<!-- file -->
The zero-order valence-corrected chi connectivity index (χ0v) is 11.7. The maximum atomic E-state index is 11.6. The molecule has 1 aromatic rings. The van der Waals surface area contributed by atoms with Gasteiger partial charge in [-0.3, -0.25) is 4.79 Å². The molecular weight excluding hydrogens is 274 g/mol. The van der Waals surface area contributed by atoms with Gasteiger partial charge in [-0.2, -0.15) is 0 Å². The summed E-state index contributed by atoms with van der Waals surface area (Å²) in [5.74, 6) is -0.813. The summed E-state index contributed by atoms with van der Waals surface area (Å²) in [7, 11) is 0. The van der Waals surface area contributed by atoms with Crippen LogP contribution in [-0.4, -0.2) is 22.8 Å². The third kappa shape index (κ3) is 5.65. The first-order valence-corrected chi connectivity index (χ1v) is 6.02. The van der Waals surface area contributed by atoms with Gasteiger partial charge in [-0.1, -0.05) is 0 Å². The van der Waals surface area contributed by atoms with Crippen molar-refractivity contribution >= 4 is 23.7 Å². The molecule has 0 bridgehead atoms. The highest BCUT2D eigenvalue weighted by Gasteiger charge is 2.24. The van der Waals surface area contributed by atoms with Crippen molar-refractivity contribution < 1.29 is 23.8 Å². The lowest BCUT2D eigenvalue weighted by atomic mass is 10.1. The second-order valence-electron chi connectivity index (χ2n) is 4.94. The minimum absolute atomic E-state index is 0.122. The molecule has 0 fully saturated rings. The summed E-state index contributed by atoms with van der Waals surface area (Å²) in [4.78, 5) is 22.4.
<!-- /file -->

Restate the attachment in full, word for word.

The zero-order valence-corrected chi connectivity index (χ0v) is 11.7. The maximum atomic E-state index is 11.6. The molecule has 1 aromatic rings. The van der Waals surface area contributed by atoms with Gasteiger partial charge in [-0.3, -0.25) is 4.79 Å². The molecular weight excluding hydrogens is 274 g/mol. The van der Waals surface area contributed by atoms with Gasteiger partial charge in [-0.2, -0.15) is 0 Å². The summed E-state index contributed by atoms with van der Waals surface area (Å²) in [5.74, 6) is -0.813. The summed E-state index contributed by atoms with van der Waals surface area (Å²) in [7, 11) is 0. The van der Waals surface area contributed by atoms with Crippen LogP contribution in [-0.4, -0.2) is 22.8 Å². The third kappa shape index (κ3) is 5.65. The first-order valence-corrected chi connectivity index (χ1v) is 6.02. The van der Waals surface area contributed by atoms with Gasteiger partial charge in [-0.1, -0.05) is 0 Å². The van der Waals surface area contributed by atoms with Crippen molar-refractivity contribution >= 4 is 23.7 Å². The molecule has 0 bridgehead atoms. The highest BCUT2D eigenvalue weighted by Gasteiger charge is 2.24. The van der Waals surface area contributed by atoms with Crippen molar-refractivity contribution < 1.29 is 23.8 Å². The lowest BCUT2D eigenvalue weighted by atomic mass is 10.1. The second-order valence-electron chi connectivity index (χ2n) is 4.94. The minimum absolute atomic E-state index is 0.122. The molecule has 0 fully saturated rings. The summed E-state index contributed by atoms with van der Waals surface area (Å²) in [4.78, 5) is 22.4.